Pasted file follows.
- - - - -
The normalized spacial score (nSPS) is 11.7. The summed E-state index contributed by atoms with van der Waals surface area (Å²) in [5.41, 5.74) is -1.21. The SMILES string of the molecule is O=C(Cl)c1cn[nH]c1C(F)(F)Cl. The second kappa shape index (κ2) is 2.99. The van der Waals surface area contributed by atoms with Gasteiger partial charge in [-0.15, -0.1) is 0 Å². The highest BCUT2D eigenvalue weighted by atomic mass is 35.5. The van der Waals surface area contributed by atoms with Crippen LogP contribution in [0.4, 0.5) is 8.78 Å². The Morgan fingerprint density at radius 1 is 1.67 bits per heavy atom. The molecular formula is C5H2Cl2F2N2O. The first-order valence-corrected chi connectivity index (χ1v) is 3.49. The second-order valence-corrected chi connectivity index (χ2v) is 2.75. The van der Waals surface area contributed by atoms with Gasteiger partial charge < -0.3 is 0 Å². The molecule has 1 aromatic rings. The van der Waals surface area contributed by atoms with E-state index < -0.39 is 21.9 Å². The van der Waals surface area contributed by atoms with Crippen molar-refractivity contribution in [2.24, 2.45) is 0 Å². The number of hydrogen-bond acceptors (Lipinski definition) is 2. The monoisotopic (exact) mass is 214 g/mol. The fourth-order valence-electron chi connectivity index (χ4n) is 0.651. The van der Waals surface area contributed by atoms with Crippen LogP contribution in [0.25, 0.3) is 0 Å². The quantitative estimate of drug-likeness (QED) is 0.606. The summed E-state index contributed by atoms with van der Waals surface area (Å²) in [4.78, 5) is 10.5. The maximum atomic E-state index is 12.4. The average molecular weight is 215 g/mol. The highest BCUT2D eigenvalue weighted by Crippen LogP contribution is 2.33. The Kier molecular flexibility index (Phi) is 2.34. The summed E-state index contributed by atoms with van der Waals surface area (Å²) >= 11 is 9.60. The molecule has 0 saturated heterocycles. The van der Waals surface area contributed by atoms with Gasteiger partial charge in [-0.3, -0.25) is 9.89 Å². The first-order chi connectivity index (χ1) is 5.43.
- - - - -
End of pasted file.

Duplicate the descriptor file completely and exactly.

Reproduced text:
The normalized spacial score (nSPS) is 11.7. The summed E-state index contributed by atoms with van der Waals surface area (Å²) in [5.41, 5.74) is -1.21. The SMILES string of the molecule is O=C(Cl)c1cn[nH]c1C(F)(F)Cl. The second kappa shape index (κ2) is 2.99. The van der Waals surface area contributed by atoms with Gasteiger partial charge in [-0.15, -0.1) is 0 Å². The highest BCUT2D eigenvalue weighted by atomic mass is 35.5. The van der Waals surface area contributed by atoms with Crippen LogP contribution in [0.4, 0.5) is 8.78 Å². The Morgan fingerprint density at radius 1 is 1.67 bits per heavy atom. The molecular formula is C5H2Cl2F2N2O. The first-order valence-corrected chi connectivity index (χ1v) is 3.49. The second-order valence-corrected chi connectivity index (χ2v) is 2.75. The van der Waals surface area contributed by atoms with Gasteiger partial charge < -0.3 is 0 Å². The molecule has 1 aromatic rings. The van der Waals surface area contributed by atoms with E-state index < -0.39 is 21.9 Å². The van der Waals surface area contributed by atoms with Crippen molar-refractivity contribution in [2.24, 2.45) is 0 Å². The number of hydrogen-bond acceptors (Lipinski definition) is 2. The monoisotopic (exact) mass is 214 g/mol. The fourth-order valence-electron chi connectivity index (χ4n) is 0.651. The van der Waals surface area contributed by atoms with Crippen LogP contribution in [0.25, 0.3) is 0 Å². The quantitative estimate of drug-likeness (QED) is 0.606. The summed E-state index contributed by atoms with van der Waals surface area (Å²) in [4.78, 5) is 10.5. The maximum atomic E-state index is 12.4. The average molecular weight is 215 g/mol. The highest BCUT2D eigenvalue weighted by Crippen LogP contribution is 2.33. The Kier molecular flexibility index (Phi) is 2.34. The summed E-state index contributed by atoms with van der Waals surface area (Å²) >= 11 is 9.60. The molecule has 0 saturated heterocycles. The van der Waals surface area contributed by atoms with Gasteiger partial charge in [-0.3, -0.25) is 9.89 Å². The first-order chi connectivity index (χ1) is 5.43.